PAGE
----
Friday, September 6, 2013

Traveling Summer Parts 9 & 10: Sarajevo and Mostar, Bosnia

The points of the triangle stand for the three ethnic groups in Bosnia: Bosniaks, Croats, and Serbs. The white stars represent Europe and they are infinite in number (hence the two on the ends not being full stars).

Bosnia was, without a doubt, my favourite country of the trip I think. It is hard to top Sarajevo. While everywhere was filled with history, there is something about the recent history of Sarajevo that is so appealing. I remember reading a book about a girl during the siege, Zlata's Diary when I was younger and have always been curious about Sarajevo since then (clearly I was an impressionable child as I joined Peace Corps because my 4th grade classroom was part of Worldwise Schools).

We arrived in Sarajevo after a 6 hour bus ride where their was no AC (in fact I think the heat was actually on) and a loud Bosnian teenager complaining about Americans in front of us (apparently we have "raped the British language and should be punished for our crime"). It was a long ride...

Our time in Sarajevo was spent mostly learning about the siege, something quite fascinating. I barely remember it as I was so young when it was going on, but since finding out I was going to be in Macedonia for two years, I wanted to learn more and that we did! Sarajevo is one of my favourite cities. It is full of so much history, mixing of cultures, and just has this magic to it.

We went on our standard free walking tour that was lead by a guy in his late twenties/early thirties who remembers the war and what it was like. On the tour we saw many remnants of the war still visible today.
World War II Memorial
The Eternal Flame
The writing on the memorial- done in the Slavic Tri-colors
One of Sarajevo's Roses- after the war, the mortar shell holes were filled in with red to be a reminder of the war.
Plaque memorializing those who died at this spot.
The market where the bloody Markale Massacres took place on February 5, 1994 and August 28, 1995, killing 108 people and wounding over 200 people.
The market is still used today as the city's main market.
A memorial dedicated to those who died in the market.
Hole left by a mortar shell in the market.
There are still buildings like these all over Sarajevo- damaged from the siege.
Church just off the main square.
Another mortar shell hole- this one left unfilled so it can be seen.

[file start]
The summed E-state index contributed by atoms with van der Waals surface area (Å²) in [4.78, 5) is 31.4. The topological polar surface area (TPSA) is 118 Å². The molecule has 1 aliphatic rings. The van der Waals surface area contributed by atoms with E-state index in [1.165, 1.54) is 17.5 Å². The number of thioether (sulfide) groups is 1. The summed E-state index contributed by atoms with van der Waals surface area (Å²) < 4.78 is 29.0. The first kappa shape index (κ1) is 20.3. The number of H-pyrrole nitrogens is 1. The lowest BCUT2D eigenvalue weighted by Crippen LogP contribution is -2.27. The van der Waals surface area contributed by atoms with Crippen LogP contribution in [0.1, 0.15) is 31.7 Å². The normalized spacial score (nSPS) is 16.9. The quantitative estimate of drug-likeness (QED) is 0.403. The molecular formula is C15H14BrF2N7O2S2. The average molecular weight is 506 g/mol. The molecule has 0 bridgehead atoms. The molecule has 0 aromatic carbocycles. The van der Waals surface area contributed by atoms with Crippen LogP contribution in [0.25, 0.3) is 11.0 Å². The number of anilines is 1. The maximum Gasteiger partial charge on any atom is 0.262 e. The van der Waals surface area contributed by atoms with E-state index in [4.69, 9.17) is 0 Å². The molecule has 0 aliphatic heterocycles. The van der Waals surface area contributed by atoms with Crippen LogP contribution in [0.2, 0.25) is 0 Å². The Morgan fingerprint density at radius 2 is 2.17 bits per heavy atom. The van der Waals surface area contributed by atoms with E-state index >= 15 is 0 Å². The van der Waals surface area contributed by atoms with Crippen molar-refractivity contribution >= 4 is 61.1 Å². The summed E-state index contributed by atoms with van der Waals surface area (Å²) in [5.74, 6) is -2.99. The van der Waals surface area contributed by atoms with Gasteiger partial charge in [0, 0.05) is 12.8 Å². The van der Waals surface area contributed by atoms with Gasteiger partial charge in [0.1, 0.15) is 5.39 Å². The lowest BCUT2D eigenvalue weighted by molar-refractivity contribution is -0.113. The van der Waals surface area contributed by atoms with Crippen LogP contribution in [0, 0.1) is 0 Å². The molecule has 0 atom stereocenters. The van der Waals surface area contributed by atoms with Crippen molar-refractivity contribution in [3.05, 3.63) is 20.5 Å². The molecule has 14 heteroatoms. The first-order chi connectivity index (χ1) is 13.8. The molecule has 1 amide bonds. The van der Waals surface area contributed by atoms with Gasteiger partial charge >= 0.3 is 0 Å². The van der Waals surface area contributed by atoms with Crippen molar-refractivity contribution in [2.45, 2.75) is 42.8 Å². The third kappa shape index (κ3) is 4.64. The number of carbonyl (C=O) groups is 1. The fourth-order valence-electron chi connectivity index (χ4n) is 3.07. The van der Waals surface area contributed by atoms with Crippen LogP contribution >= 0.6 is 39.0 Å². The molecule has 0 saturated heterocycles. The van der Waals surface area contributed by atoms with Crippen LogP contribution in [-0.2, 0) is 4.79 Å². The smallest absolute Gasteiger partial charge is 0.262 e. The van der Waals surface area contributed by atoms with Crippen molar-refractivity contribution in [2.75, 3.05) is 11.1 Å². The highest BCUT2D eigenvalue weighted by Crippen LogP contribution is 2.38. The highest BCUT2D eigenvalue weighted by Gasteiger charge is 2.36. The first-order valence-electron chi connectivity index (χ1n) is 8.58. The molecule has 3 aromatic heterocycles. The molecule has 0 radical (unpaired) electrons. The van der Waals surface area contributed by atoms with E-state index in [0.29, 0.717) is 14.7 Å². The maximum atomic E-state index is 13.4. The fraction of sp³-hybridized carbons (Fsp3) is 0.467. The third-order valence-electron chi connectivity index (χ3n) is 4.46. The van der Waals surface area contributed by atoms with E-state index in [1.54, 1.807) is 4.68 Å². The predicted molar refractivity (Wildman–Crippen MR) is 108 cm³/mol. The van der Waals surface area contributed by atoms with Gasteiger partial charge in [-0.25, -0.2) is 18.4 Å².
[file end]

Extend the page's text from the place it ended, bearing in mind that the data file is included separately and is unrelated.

A famous sight in Sarajevo- the giant chess board, where we were told you can find old men at all hours of the day and night.
The Latin Bridge where many thing Franz Ferdinand was killed.
He was actually killed here, however.
Inside the mosque courtyard.
The main government building.
One of the many cemeteries in Sarajevo.
On our second full day in Sarajevo, we decided we wanted to learn more about the war and go explore the Tunnel Museum. The museum is a bit hard to get out to on your own (mostly because the entrance is someone's backyard), so we opted to find a tour that would take us out there and explain to us a bit more about the war. Our tour guide was a soldier during the war. He took us not only to the Tunnel Museum, but up into the mountains so we could see what land was occupied by Serbian forces and what was held by the Bosniaks. This was definitely one of the best tours of the trip.
This is the house that people originally entered the tunnel through.
The house the tunnel most recently was entered through.
Inside the tunnel- you can walk through a very small section of it today, but it is enough to know you don't want to walk through any more. The entrance here was one of the tallest points of the tunnel and I was hunched over a lot.
Entrance to the tunnel.
Our guide showing us some of the weaponry that was used during the war.
This was a typical Bosniak soldier uniform- jeans and canvas shoes.
View of Sarajevo from up on a mountain that was controlled by the Serbians.
An old building that was taken over by Serbian forces.
Inside the building.
We got to walk along the 1984 Olympic Bobsled track that was used as a trench by the Serbians.
About 100 meters before this point (off the track) is where we ran into two teenagers engaging in some very unsafe sex- the area off the bobsled track is still filled with active landmines. Our guide told us not to set foot off the track for any reason.
Walking on the track was one of my favourite parts of the trip.
One of the holes the Serbs made in the track to shoot down into the city through.
Sadly, this is what happens to old Olympic Bobsled tracks in war torn countries.
Sarajevska Brewery
From Sarajevo, we headed down to Mostar for the day. Mostar is known for its bridge and that bridge causes thousands of tourists to flock there each year. We figured since we were in the area, we should join the crowd. The hotel we stayed at was way out in the middle of nowhere, however, it had the nicest owner ever!
When you leave the bus station, this is your view. No complaints here!
Just like in Plitvice, the water is this amazing blue-green colour.
Old building we passed while walking to Old Town.
First view of the bridge (partially hidden).
The view from on the bridge.

It really is a pretty bridge and pretty little old town.
View from the other side of the bridge.
Another picture from the top of the bridge.
There is another, smaller version, of the bridge just around the corner. This one is called Crooked Bridge.
Would I go back to Bosnia? Without a doubt, YES!

1 comment:

  1. Really good site, thank you so much for your time in writing the posts.

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